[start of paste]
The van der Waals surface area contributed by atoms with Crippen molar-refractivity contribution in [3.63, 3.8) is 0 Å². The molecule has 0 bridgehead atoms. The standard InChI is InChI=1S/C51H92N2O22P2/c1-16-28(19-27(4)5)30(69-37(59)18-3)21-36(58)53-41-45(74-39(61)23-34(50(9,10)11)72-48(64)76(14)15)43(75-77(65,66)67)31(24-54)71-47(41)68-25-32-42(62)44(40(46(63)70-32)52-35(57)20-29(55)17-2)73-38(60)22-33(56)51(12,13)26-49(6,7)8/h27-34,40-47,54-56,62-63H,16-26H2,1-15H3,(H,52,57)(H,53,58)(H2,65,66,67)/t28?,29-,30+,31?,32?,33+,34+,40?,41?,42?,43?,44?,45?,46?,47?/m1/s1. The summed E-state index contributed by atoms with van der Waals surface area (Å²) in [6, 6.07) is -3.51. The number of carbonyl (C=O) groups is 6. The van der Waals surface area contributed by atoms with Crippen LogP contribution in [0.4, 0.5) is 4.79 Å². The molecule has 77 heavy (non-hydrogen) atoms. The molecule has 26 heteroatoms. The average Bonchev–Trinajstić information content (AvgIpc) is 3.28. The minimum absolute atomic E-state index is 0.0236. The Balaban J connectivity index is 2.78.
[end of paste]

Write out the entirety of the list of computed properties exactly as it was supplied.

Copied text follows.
The van der Waals surface area contributed by atoms with Crippen molar-refractivity contribution in [3.63, 3.8) is 0 Å². The molecule has 0 bridgehead atoms. The standard InChI is InChI=1S/C51H92N2O22P2/c1-16-28(19-27(4)5)30(69-37(59)18-3)21-36(58)53-41-45(74-39(61)23-34(50(9,10)11)72-48(64)76(14)15)43(75-77(65,66)67)31(24-54)71-47(41)68-25-32-42(62)44(40(46(63)70-32)52-35(57)20-29(55)17-2)73-38(60)22-33(56)51(12,13)26-49(6,7)8/h27-34,40-47,54-56,62-63H,16-26H2,1-15H3,(H,52,57)(H,53,58)(H2,65,66,67)/t28?,29-,30+,31?,32?,33+,34+,40?,41?,42?,43?,44?,45?,46?,47?/m1/s1. The summed E-state index contributed by atoms with van der Waals surface area (Å²) in [6, 6.07) is -3.51. The number of carbonyl (C=O) groups is 6. The van der Waals surface area contributed by atoms with Crippen LogP contribution in [0.4, 0.5) is 4.79 Å². The molecule has 77 heavy (non-hydrogen) atoms. The molecule has 26 heteroatoms. The average Bonchev–Trinajstić information content (AvgIpc) is 3.28. The minimum absolute atomic E-state index is 0.0236. The Balaban J connectivity index is 2.78.